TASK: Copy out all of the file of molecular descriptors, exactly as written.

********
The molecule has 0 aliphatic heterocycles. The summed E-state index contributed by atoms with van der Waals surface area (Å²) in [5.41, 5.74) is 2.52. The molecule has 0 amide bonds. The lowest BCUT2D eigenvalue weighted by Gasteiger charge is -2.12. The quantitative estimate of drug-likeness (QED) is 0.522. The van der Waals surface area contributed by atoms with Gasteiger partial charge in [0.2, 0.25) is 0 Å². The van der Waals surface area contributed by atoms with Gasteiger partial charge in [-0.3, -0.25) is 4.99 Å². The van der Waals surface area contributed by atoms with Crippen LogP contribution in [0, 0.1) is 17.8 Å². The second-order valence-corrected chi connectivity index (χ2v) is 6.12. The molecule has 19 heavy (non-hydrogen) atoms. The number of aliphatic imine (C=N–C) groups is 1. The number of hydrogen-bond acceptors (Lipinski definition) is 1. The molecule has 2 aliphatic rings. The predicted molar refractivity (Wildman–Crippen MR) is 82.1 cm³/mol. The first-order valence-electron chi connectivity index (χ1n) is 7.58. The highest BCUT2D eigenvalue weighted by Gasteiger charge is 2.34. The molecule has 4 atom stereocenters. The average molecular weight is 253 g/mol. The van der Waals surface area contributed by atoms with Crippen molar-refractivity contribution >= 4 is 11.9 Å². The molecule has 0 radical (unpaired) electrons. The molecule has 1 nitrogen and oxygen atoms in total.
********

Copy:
The molecule has 0 aliphatic heterocycles. The summed E-state index contributed by atoms with van der Waals surface area (Å²) in [5.41, 5.74) is 2.52. The molecule has 0 amide bonds. The lowest BCUT2D eigenvalue weighted by Gasteiger charge is -2.12. The quantitative estimate of drug-likeness (QED) is 0.522. The van der Waals surface area contributed by atoms with Gasteiger partial charge in [0.2, 0.25) is 0 Å². The van der Waals surface area contributed by atoms with Gasteiger partial charge in [-0.3, -0.25) is 4.99 Å². The van der Waals surface area contributed by atoms with Crippen LogP contribution in [0, 0.1) is 17.8 Å². The second-order valence-corrected chi connectivity index (χ2v) is 6.12. The molecule has 19 heavy (non-hydrogen) atoms. The number of aliphatic imine (C=N–C) groups is 1. The number of hydrogen-bond acceptors (Lipinski definition) is 1. The molecule has 2 aliphatic rings. The predicted molar refractivity (Wildman–Crippen MR) is 82.1 cm³/mol. The first-order valence-electron chi connectivity index (χ1n) is 7.58. The highest BCUT2D eigenvalue weighted by Gasteiger charge is 2.34. The molecule has 4 atom stereocenters. The average molecular weight is 253 g/mol. The van der Waals surface area contributed by atoms with Crippen molar-refractivity contribution >= 4 is 11.9 Å². The molecule has 0 radical (unpaired) electrons. The molecule has 1 nitrogen and oxygen atoms in total.